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Steeped in Istria; MAGNET FOR STARS.

Byline: By ALAN HART

THE turbulent history of Istria is best summed up by the family tree of one its most prominent tycoons.

Businessman Dr Ivica Matosevic was born in Yugoslavia.

His father came from Italy, his grandmother from Austria and his daughter was born in Croatia.

"Yet we are from the same place," said the 42-year-old president of the Istrian Wine Producers Association. All four were raised in the ancient city of Pula on the southern tip of the Istrian Peninsular.

In less than 80 years this proud province of Croatia, by the Adriatic Sea, has changed hands four times.

But now the war that brought Croatia independence in 1995 is over, peace and stability are bringing tourism and prosperity.

British A-list celebs like Sir Anthony Hopkins, Sting, Ralph Fiennes and Naomi Campbell have holidayed in Istria in the last year.

And when Ryanair flew their inaugural flight into Pula from Stansted at the end of last month, mayor Boris Miletic, 31, was delighted. He said: "We have a lot to offer our friends from Britain. You are only two hours away and you will be made most welcome."

President Tito of Yugoslavia entertained world leaders and Hollywood legends like Sophia Loren, Liz Taylor and Richard Burton on Istria's Brijuni islands.

This magical playground, now with 18-hole golf course, dinosaurs' footprints, the substantial remnants of a Roman town and a safari park, is only a 15-minute boat ride from Fazana, a coastal suburb of Pula.

In the summer months you can have a chat with Koki, the white male cockatoo which Tito presented to his beloved granddaughter Sasha. Croatian visitors are both startled and amused because he swears like a trooper.

From a base at Pula it is a cheap one-hour bus ride to the coastal town of Rovinj, which survived the Black Death in the Middle Ages when it was an island.

Now the channel which saved its inhabitants has been filled in to allow to tourists to explore its winding cobbled streets. Further north is another ancient city, Porec. Its main street, Ulica Decunamus, dates back 2,000 years to The Roman occupation.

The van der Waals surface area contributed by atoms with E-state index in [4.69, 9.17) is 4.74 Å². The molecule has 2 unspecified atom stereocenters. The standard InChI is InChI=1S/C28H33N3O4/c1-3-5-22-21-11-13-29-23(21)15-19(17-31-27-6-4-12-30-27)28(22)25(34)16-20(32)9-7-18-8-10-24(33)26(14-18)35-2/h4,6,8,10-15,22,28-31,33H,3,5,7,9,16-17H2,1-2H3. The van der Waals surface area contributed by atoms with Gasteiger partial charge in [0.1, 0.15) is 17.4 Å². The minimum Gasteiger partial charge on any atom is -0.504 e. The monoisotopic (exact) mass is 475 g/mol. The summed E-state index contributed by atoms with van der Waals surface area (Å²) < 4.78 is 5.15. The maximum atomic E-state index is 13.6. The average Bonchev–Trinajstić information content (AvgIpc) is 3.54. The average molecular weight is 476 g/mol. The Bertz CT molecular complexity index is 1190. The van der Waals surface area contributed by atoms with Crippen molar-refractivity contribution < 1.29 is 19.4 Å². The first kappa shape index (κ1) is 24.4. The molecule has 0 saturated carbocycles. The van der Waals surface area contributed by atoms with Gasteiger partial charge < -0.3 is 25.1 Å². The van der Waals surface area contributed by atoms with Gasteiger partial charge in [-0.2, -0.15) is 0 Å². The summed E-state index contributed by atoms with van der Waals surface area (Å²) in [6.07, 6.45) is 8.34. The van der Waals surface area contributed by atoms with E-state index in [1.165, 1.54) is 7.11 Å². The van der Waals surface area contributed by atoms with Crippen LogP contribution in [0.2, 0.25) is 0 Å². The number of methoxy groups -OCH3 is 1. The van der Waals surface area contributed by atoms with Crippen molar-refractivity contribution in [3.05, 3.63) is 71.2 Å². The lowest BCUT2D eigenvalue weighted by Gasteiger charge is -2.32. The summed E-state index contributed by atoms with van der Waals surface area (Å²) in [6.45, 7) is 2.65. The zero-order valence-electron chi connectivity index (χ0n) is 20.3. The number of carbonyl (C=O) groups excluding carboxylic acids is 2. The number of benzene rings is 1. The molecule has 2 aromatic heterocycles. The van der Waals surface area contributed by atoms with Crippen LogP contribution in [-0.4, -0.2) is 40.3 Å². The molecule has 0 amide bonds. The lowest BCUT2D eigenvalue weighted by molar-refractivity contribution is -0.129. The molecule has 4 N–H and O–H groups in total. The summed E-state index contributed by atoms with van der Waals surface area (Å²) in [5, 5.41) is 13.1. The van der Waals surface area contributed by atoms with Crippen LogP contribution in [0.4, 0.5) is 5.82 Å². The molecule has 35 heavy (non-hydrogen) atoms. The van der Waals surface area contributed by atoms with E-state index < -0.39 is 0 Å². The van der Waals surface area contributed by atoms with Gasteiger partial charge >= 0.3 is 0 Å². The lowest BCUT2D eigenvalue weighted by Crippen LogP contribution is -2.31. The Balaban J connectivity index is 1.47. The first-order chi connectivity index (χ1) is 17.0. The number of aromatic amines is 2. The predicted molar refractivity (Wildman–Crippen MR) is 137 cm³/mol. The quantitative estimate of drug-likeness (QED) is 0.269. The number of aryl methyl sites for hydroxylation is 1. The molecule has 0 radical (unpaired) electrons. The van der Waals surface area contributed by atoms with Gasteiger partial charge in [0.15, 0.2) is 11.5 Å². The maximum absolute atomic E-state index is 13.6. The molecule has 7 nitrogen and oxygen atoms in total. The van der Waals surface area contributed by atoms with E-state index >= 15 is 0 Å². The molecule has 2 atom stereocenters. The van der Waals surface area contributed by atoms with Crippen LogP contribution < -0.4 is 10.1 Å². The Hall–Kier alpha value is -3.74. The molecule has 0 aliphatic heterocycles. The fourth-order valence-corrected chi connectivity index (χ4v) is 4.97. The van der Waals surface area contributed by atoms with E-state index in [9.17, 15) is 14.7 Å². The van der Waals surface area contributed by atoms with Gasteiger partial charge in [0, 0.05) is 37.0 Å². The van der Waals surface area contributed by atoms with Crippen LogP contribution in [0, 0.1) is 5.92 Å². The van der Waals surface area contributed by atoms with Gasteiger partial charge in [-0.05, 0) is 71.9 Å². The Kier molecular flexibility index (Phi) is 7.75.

But don't mention the war. The RAF gave Istria a good old pounding as we bombed the Axis ships in their harbours.

Now it's the locals who are making a bomb.


PULA has a stunning Roman amphitheatre. Now it's a venue for top concerts, from opera to rock.

TRUFFLE fans must visit the Restaurant Zigante in Livade. Near here, in 1999, the world's largest was found.

DON'T miss out on fish and seafood delicacies like octopus salad, grilled squid and brodet (fish stew).


WE stayed at the five-star Valsabbion Hotel on the edge of Pula (rooms from pounds 50 a night). Details: 00 385 52 218 033, fly from Stansted to Pula three times a week from pounds 42.99 return. From February 8 they will also fly three times a week from Dublin from e58-99 return. For further info: 09062 705656,


ISLE-DYLLIC: Rovinj' ROMAN RELIC: Pula's coliseum' CHARM: Rovinj's Balbi archway
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Title Annotation:Features
Publication:The People (London, England)
Date:Nov 19, 2006
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